When you’re looking to motivate your children with some after school activities that get them away from the TV or video games, it can be tough.
Some children are just not natural extroverts and don’t find great enjoyment in taking part in organized activities with lots of other kids. Others are just not that into sport and would rather snuggle up on the sofa with a good book then fight to the death over a soccer ball.
If you’re looking at some ways to instill a bit of variety into your child’s weekly routine, we take a look at some alternative activities for the shy or quiet child.
Choir or Music lessons
No running around and not as much interaction with other children, but something that will help your child express their deep emotions. They may enjoy being lost in a large group and like the anonymity that a large choir or orchestra gives them but they will also be given the chance to learn and perform, which can open up a new found desire to be part of something bigger.
Most schools have opportunities to participate a choir or group instrument lessons, but for those that don’t there are a lot of community options available.
There are plenty out there and some that have real benefits for a child’s overall well-being, as well as equipping them with skills for life. Some individual sport activities like swimming can take place all year round, which is a real bonus for children who love consistency. So try searching for winter swim lessons for kids if you’re starting later in the year.
When your child can swim, vacations spent on the beach become all the more fun and you’ll feel safer knowing your child has the basics under their belt.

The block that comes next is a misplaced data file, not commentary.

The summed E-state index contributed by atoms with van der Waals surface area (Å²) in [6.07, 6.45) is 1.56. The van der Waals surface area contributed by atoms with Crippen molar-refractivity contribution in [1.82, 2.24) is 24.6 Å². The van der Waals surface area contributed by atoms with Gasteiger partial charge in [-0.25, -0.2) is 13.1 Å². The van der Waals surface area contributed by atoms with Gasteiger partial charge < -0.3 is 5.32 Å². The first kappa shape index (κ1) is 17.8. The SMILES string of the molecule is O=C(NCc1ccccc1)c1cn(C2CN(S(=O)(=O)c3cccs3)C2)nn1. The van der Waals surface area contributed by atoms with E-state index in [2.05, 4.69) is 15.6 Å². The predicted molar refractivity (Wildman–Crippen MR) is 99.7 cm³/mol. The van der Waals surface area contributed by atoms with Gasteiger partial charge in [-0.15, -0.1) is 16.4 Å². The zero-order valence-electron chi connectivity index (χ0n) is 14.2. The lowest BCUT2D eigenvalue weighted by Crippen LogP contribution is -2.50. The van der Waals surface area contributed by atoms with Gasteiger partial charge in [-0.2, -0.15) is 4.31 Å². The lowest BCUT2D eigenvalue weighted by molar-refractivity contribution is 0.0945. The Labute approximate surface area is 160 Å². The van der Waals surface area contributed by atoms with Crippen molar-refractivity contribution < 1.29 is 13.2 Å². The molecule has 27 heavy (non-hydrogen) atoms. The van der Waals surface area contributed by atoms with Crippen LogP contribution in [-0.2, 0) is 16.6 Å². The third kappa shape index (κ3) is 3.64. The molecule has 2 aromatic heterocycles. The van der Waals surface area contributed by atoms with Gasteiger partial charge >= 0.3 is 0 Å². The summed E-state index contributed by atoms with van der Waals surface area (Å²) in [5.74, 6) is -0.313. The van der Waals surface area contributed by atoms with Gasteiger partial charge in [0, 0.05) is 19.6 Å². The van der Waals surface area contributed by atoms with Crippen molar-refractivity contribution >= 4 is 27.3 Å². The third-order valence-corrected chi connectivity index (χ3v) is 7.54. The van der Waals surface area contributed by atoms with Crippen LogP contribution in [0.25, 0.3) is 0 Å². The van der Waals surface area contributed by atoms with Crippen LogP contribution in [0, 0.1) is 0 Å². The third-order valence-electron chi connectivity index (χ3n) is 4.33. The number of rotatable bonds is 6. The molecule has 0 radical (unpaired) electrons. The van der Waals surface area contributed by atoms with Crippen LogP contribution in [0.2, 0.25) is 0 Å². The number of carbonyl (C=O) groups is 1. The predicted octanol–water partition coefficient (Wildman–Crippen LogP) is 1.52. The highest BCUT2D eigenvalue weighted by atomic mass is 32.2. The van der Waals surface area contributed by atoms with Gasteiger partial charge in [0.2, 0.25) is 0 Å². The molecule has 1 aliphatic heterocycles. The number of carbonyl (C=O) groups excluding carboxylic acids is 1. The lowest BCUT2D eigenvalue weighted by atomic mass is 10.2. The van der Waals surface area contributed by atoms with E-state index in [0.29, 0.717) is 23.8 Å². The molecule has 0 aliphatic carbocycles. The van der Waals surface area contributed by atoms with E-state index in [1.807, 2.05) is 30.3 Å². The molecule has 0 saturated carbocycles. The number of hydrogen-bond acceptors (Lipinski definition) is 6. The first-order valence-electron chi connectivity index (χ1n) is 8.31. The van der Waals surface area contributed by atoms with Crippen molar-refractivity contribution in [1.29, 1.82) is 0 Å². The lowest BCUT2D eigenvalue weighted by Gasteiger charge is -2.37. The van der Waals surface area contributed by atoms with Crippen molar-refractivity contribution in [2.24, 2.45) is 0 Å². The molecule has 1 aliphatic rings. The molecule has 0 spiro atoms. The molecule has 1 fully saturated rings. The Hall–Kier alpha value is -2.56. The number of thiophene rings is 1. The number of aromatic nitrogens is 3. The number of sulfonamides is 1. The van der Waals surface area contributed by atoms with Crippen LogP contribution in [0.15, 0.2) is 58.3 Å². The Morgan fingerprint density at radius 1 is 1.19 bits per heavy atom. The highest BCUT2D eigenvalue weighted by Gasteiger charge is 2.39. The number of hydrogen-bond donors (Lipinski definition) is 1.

Traditional crafts are making a real come back, so one activity your child might enjoy is sewing or knitting. Not just for girls, boys too will enjoy the chance to create amazing clothes, decorations, or even toys. Plus, like swimming, they will learn a skill that they will be able to carry through on into adulthood.
Children and their personalities come in all manner of shapes and sizes. For every child that enjoys throwing themselves around a soccer field or taking part in team competitions, there will be a child who prefers to stay out of the limelight. These children too need variety and the chance to learn new skills in their after school life.
While it can be hard to persuade your introvert to try anything new, often once they’ve done something going back is made much easier. Have them sign-up with a friend to make the first steps less stressful. Then watch them flourish as they grow in confidence and skill.
Equip them with skills for life, such as swimming that will give them a boost of confidence in the water and give them the chance to grow.
If your child is quiet and an introvert, don’t try and fight their personality but instead find ways of bringing it out with activities that complement their slow-to-warm temperament.